This is the prologue from my upcoming fantasy novel titled “The Autumn of the Whitewood.” I hope that you enjoy. Be aware that cursing is in the prologue.
The truck sputtered and stalled. This is the fourth time tonight it’s stalled! The driver slammed the palms of his hands into the steering wheel and cursed, “Damn it!” He lifted up his handheld two-way radio and held down the talk button.
“This is truck forty-six, over…” He had no doubt: unemployment was in his future. Static greeted him from over the handheld. Great…. The walkie and the truck both dead. He held down the talk button again, but received back only crisp, dead static. Unfastening his seat belt unceremoniously, he pushed open the truck’s door. Supposed to be working on the transformers, but how can I if I can never get there? He gave a heavy sigh. Fifth time this week it’s malfunctioned.
“Probably another outdated transformer overheating again,” he said to himself. His weight fell onto his feet with a thud; he straightened the belt gripping his round stomach. The tight belt threatened to cut him in half. He stopped as the sound of a woman crying and gasping struck him, but he could see no one in the dark. The night was illuminated only by the headlights and the slender fingernail of the moon. Getting up in age, old man. He popped the hood switch and left the door wide open as he made his way to the front of the beater. I’ve had this job for two years and they still give me this old piece of shit. Startled from his thoughts again, he could swear that he heard a woman crying. No other sounds drew his attention as he listened. He shook his head, paying it no mind.
“Getting old,” he said as he propped open the hood and looked at the engine. Everything seemed to be in order, not that it meant anything. I’m going to get fired, and that wife of mine is going to be on my case. Twenty-six years together and still her mission in life is to make me miserable. Huffing, he stood still looking down at the engine. His gnarled hand reached up and he ran it through his salt and pepper hair.
An earthquake roared through the valley. His eyes were still fixed on the engine as the rumble came and went. Earthquake? We don’t get those in these parts. He glanced around; the trees were in place and he saw no sign of a disturbance. Just my luck, the earth’s gonna open up and swallow the truck. Then I’ll have to walk the rest of the way back to the main road.
The soft crying began again, drawing his attention from the earthquake. Turning, he saw a slim, dark-haired figure in white crouched on the ground. “Hey! You okay over there?” The figure stood, but didn’t look in his direction. Leaving the clearing behind, she moved into the forest. As she did so, he heard no rustling of leaves or cracking of branches. It was as though she floated above the ground. Darkness blotted out the sliver of moon as he considered following her. In the end, he chose safety over curiosity. Turning his attention back to the truck, he checked the spark plugs and all the connections to make sure they worked.
A roar echoed through the valley, snapping him out of his concern for the truck. The roar was like nothing he had ever heard. The lady is out here by herself and there’s a wild animal on the loose. Why is she out here? Another thought occurred to him. Highway Forty-one isn’t far. That woman in white may have been in a car wreck and wandered out here. That can happen. His mind drifted back to a time in his early twenties when he worked as an EMT. A call had come into dispatch. A Buick had run off the road during a snow storm. He didn’t work the day of the accident, but he’d heard about it his next day on. When they’d arrived on the scene, dispatch reported no sign of the driver and the car door was left ajar.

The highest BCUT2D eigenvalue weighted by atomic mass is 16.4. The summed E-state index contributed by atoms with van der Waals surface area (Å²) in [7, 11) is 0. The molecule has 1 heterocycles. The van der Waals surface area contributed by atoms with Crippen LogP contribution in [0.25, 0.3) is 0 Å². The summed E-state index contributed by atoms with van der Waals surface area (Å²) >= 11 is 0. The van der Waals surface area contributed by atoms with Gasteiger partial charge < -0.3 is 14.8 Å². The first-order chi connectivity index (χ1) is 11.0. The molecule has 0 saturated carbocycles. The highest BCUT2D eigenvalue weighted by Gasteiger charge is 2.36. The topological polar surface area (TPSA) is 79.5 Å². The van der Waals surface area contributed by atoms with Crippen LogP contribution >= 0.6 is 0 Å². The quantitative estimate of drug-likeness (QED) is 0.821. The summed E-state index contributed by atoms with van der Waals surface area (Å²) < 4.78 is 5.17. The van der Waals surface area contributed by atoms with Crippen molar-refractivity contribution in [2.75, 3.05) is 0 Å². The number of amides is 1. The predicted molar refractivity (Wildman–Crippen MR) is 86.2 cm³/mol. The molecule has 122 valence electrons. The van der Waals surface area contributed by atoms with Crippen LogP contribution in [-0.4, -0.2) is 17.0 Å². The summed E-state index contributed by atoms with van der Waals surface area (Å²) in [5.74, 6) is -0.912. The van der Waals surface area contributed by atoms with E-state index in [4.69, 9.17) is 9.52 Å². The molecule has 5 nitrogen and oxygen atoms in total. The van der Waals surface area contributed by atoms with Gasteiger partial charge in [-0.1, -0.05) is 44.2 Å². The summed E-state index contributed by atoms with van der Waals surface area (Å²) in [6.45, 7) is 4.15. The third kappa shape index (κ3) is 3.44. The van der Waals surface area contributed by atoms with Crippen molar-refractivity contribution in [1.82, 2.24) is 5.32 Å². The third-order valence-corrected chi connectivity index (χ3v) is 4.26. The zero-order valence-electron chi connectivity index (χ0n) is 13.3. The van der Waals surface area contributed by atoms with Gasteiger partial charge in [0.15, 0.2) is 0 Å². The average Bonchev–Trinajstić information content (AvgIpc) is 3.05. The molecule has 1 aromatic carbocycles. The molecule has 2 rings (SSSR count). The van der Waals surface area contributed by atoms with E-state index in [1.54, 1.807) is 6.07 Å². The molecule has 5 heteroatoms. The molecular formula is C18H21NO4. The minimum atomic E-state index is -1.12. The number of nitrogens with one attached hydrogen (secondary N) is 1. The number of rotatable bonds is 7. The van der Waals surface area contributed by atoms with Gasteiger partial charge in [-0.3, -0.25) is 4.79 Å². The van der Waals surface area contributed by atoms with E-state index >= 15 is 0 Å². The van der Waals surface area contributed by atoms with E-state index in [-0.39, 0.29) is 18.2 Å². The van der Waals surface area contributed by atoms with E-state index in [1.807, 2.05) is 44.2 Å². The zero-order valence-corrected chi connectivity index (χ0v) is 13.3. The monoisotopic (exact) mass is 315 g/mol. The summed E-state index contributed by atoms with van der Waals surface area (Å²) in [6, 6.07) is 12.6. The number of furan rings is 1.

Three days later, a man walking his dog found her body, dead from exposure, in a field. She had to have been disoriented to wander out in the field like that. Slamming down the hood, he yelled towards the forest, “Hey! Lady! You okay?” He went back to the truck’s cab and pulled out the handheld walkie talkie. Pushing the button again, he spoke, “This is truck forty-six, over…” Again, static greeted him. “Fuck it,” he cursed as he put down the handheld and started walking the way the woman had gone. Everything else is going to hell; I’d probably get blamed for it if something happened to her. All right, fine. “Hello? Ma’am?” As he walked closer towards the forest, the earth shook again. He almost lost his footing, but he persevered.
The third wave knocked his feet out from under him. He lay on his back, unable to get up and struggled for breath as the sky blurred. Wind knocked out of you, old man. Keeping his eyes fixed on the sky, he noticed that the stars were different. While the pain receded, he started going over the constellations he knew in his head. Big Dipper… Little Dipper… Orion’s Belt…. Should have paid more attention, old man. That’s it for the constellations for me. Frowning, he still looked at the sky. There were three red lights, stars just north of Orion’s Belt. One he didn’t recognize. He noted another deep blue star just to the west of those. The earth shook again as a dark shape blotted out the light from above. A loud whooshing sound accompanied the obscuring figure. Fire appeared all around the man of truck forty-six as he took his first terrified look upon oblivion. He could still hear the woman’s sobs echoing in his mind.